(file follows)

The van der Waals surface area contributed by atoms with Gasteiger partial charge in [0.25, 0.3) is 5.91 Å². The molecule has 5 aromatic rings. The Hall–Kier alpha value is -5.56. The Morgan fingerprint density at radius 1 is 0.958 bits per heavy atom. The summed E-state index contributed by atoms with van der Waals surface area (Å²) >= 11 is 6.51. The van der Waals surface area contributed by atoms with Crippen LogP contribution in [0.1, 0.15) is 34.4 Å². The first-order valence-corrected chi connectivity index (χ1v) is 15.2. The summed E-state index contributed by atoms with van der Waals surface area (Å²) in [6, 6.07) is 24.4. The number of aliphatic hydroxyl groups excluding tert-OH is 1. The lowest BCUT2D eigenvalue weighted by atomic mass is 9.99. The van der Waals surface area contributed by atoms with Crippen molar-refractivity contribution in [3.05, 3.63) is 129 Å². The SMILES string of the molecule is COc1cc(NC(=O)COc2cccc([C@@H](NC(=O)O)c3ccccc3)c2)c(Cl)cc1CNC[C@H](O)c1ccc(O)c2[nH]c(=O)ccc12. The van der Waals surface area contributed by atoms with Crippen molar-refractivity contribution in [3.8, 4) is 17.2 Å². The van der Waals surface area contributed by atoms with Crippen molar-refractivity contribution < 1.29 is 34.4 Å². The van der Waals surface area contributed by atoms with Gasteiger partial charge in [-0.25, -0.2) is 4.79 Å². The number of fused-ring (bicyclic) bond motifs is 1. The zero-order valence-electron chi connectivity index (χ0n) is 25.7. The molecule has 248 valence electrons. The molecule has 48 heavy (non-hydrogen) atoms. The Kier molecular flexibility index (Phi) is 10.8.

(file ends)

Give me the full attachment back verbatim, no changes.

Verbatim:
The van der Waals surface area contributed by atoms with Gasteiger partial charge in [0.25, 0.3) is 5.91 Å². The molecule has 5 aromatic rings. The Hall–Kier alpha value is -5.56. The Morgan fingerprint density at radius 1 is 0.958 bits per heavy atom. The summed E-state index contributed by atoms with van der Waals surface area (Å²) >= 11 is 6.51. The van der Waals surface area contributed by atoms with Crippen LogP contribution in [0.1, 0.15) is 34.4 Å². The first-order valence-corrected chi connectivity index (χ1v) is 15.2. The summed E-state index contributed by atoms with van der Waals surface area (Å²) in [6, 6.07) is 24.4. The number of aliphatic hydroxyl groups excluding tert-OH is 1. The lowest BCUT2D eigenvalue weighted by atomic mass is 9.99. The van der Waals surface area contributed by atoms with Crippen molar-refractivity contribution in [3.05, 3.63) is 129 Å². The SMILES string of the molecule is COc1cc(NC(=O)COc2cccc([C@@H](NC(=O)O)c3ccccc3)c2)c(Cl)cc1CNC[C@H](O)c1ccc(O)c2[nH]c(=O)ccc12. The van der Waals surface area contributed by atoms with Crippen molar-refractivity contribution in [3.8, 4) is 17.2 Å². The van der Waals surface area contributed by atoms with Crippen molar-refractivity contribution < 1.29 is 34.4 Å². The van der Waals surface area contributed by atoms with Gasteiger partial charge in [-0.25, -0.2) is 4.79 Å². The number of fused-ring (bicyclic) bond motifs is 1. The zero-order valence-electron chi connectivity index (χ0n) is 25.7. The molecule has 248 valence electrons. The molecule has 48 heavy (non-hydrogen) atoms. The Kier molecular flexibility index (Phi) is 10.8.